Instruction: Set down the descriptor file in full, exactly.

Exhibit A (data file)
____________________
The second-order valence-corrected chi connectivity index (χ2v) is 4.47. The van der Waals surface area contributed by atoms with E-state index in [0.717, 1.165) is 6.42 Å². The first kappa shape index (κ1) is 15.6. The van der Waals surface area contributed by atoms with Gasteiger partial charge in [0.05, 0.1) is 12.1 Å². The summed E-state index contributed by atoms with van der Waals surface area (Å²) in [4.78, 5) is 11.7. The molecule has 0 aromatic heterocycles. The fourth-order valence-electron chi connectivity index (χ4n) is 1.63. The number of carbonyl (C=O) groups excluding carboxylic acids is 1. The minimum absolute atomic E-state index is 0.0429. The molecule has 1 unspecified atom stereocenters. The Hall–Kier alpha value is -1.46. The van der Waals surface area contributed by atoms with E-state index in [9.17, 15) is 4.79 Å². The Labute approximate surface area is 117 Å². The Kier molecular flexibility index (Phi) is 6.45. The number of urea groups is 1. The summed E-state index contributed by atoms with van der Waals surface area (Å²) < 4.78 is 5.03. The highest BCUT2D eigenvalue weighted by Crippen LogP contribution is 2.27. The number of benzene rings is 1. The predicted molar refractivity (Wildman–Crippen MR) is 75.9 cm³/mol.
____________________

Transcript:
The second-order valence-corrected chi connectivity index (χ2v) is 4.47. The van der Waals surface area contributed by atoms with E-state index in [0.717, 1.165) is 6.42 Å². The first kappa shape index (κ1) is 15.6. The van der Waals surface area contributed by atoms with Gasteiger partial charge in [0.05, 0.1) is 12.1 Å². The summed E-state index contributed by atoms with van der Waals surface area (Å²) in [4.78, 5) is 11.7. The molecule has 0 aromatic heterocycles. The fourth-order valence-electron chi connectivity index (χ4n) is 1.63. The number of carbonyl (C=O) groups excluding carboxylic acids is 1. The minimum absolute atomic E-state index is 0.0429. The molecule has 1 unspecified atom stereocenters. The Hall–Kier alpha value is -1.46. The van der Waals surface area contributed by atoms with E-state index in [9.17, 15) is 4.79 Å². The Labute approximate surface area is 117 Å². The Kier molecular flexibility index (Phi) is 6.45. The number of urea groups is 1. The summed E-state index contributed by atoms with van der Waals surface area (Å²) < 4.78 is 5.03. The highest BCUT2D eigenvalue weighted by Crippen LogP contribution is 2.27. The number of benzene rings is 1. The predicted molar refractivity (Wildman–Crippen MR) is 75.9 cm³/mol.